The Linux community has a love-hate relationship with proprietary software, mostly hate. The exception seems to be games: they tend to be a lot more forgiving in that area.
I’ve tried to be more pragmatic about proprietary and commercial software. Back when I had an ESS1371-based sound card and there wasn’t good support, I bought a commercial license for OSS. When I got an Epson Stylus Photo R800 and it wasn’t supported by Gutenprint, I bought a license for TurboPrint. (Best money I ever spent on commercial Linux software, too; it used less ink than the Epson drivers, which is a major plus on that printer!) I use the proprietary nVidia drivers (mainly because I have little choice) and, heck, if I dig through some closets, I can probably find a metal box for the Quake III Arena Linux edition.
One lesson learned from long experience has been to look back to open source to make sure they haven’t caught up with the proprietary solutions yet. With OSS, eventually ALSA caught up. Nowadays, if you’re feeling nostalgic for Quake III Arena, your Linux distribution likely has binaries that will work with the .wad files on the disk.
Wine is one of those projects that constantly amazes and annoys the Linux userbase. One the one hand, it’s a piece of software designed to facilitate running proprietary Windows software on Unix systems. On the other hand…well…it’s an (admittedly incomplete) implementation of Windows. Let that sink in for a bit, because it’s a biggie: it’s an implementation of Windows! Not only that, but it implements DirectX. Considering how different Linux and Windows are, it seems to me like it’s no small feat to build a shell for running PE binaries.
Some brave souls (like me) wanted to ditch Windows and go solely with Linux, but it was rare that games actually worked on the thing. Then along came Transgaming, and later on Codeweavers with Crossover Office and Crossover Games. I have a license to the latter. Recently, Codeweavers merged all their different Crossover products into one base and one (higher) price.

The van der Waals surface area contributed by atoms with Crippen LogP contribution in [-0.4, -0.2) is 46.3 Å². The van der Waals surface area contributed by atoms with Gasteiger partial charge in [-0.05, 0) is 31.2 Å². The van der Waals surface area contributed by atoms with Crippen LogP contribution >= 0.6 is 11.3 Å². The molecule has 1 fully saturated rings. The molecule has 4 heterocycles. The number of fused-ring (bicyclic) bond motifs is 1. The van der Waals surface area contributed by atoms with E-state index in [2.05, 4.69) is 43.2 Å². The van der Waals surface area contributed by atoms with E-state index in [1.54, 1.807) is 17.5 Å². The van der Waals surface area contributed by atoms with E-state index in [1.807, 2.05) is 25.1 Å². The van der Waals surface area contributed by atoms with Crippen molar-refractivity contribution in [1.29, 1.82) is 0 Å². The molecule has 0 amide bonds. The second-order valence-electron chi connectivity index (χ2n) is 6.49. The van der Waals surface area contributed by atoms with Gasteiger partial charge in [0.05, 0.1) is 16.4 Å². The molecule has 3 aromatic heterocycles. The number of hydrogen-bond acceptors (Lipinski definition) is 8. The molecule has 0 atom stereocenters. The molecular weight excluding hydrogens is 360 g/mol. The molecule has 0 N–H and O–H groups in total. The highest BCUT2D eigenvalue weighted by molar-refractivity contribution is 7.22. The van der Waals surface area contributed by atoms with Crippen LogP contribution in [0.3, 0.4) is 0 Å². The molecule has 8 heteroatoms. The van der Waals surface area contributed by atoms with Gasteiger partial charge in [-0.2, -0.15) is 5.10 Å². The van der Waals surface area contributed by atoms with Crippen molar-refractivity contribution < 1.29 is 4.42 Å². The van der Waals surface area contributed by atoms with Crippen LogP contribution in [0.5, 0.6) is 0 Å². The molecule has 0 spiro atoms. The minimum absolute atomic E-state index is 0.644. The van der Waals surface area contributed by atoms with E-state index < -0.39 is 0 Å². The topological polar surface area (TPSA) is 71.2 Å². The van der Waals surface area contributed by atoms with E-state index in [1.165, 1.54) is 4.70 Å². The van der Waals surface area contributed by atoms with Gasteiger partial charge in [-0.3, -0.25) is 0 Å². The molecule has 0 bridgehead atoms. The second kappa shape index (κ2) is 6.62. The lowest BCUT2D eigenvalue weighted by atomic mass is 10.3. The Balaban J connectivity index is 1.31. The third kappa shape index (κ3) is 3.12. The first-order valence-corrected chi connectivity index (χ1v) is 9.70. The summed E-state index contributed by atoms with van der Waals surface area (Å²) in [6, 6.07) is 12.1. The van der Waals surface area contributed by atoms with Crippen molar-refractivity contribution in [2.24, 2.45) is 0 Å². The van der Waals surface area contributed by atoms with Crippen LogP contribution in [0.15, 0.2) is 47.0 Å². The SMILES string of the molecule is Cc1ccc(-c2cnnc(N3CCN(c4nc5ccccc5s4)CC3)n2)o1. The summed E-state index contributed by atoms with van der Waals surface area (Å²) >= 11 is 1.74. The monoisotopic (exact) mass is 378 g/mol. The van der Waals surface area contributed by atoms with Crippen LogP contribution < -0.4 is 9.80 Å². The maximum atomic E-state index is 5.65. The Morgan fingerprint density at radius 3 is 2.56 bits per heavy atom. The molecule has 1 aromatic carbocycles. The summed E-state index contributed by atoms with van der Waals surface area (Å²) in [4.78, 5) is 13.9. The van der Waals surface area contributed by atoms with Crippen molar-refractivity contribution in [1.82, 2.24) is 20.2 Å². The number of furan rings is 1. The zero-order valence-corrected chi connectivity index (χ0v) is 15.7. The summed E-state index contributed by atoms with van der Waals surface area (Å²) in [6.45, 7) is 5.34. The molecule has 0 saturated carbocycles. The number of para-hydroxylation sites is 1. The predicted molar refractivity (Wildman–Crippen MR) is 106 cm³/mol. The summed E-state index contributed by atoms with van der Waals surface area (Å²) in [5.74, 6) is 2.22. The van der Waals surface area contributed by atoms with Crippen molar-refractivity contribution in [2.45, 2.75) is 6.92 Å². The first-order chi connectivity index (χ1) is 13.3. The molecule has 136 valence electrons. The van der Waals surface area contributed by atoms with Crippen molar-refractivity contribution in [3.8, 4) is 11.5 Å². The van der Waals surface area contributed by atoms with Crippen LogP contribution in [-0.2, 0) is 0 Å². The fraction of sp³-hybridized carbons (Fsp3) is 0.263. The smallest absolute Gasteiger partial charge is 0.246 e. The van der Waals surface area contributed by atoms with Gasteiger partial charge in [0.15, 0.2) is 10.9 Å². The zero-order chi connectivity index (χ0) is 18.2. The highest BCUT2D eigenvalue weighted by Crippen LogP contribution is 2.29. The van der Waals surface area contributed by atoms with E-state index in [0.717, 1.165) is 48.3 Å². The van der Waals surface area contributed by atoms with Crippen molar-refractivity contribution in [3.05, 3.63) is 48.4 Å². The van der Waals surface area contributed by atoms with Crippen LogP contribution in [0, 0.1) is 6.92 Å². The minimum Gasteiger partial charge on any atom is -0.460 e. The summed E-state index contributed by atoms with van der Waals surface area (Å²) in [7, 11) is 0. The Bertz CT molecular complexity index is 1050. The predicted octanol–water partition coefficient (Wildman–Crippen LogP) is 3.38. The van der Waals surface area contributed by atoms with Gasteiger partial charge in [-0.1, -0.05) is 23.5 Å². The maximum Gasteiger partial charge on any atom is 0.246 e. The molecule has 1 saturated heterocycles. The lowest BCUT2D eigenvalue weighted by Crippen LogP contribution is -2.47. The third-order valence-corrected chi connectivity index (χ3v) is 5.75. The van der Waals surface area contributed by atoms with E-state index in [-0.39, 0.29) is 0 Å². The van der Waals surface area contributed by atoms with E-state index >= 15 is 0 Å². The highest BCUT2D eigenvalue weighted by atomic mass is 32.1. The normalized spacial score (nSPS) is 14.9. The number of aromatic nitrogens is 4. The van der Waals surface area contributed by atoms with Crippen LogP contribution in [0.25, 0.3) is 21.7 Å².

A few months ago I’d been having trouble controlling my stress, and decided to add games to the mix of things I was trying to do to decompress. We have a console, yes, but because I have kids, it’s a Wii. Yeah. Unless you really like playing Wii Tennis or ping-pong…well…Mass Effect had intrigued me when I first heard about it, and I was dying to try it. I went through the WineHQ forums, and found that people were having trouble with it back then. I checked the Crossover forums, and found where someone had it working using a couple of patched DLLs to fix a mouse issue. This worked for a while, but eventually the patch was old enough that it was no longer compatible.
The new version of Crossover is based on Wine 1.4, and a much better release. I had a long standing issue with Mass Effect that, when the window was in focus, the frame rate would be a bout 2-3 FPS. If I ran it in a window and left it unfocused, it ran acceptably fast. On the new version, the framerate issue was fixed, but mouse support was still broken.
I’d like to take a moment to plug PlayOnLinux and Steam Games on Linux. The latter is wonderful; there’s really no sense in buying a game if it won’t work on your platform. I’d looked up Mass Effect on both, and saw claims that people were running it on Wine, no hacks. PlayOnLinux might seem pointless, but it largely automates the process of installing software, and there’s one more feature: it can handle multiple Wine versions. If you come from the Windows world, that doesn’t sound like a big deal, since most software is backwards-compatible, but Windows handles that backwards compatibility in the background, mostly transparently. With Wine, sometimes one code release will fix one problem, but the fix for one thing might break something else. Having multiple Wine versions fixes this.
Out of aggravation, I installed Steam in a separate wineprefix with vanilla Wine, and linked my .gcf and .ncf files into the Steam folder there, and fired up Mass Effect.
It ran flawlessly.
The lesson here isn’t that proprietary software is bad; the lesson is that, sometimes, we need to check to make sure the open source solution hasn’t surpassed the commercial version in some way. Crossover and Transgaming are still valuable at times, because they tend to implement calls that mainstream Wine doesn’t have (yet), and tends to be more up-to-date on supporting secret calls for copy protection. In this case, though, just running it on Wine was enough.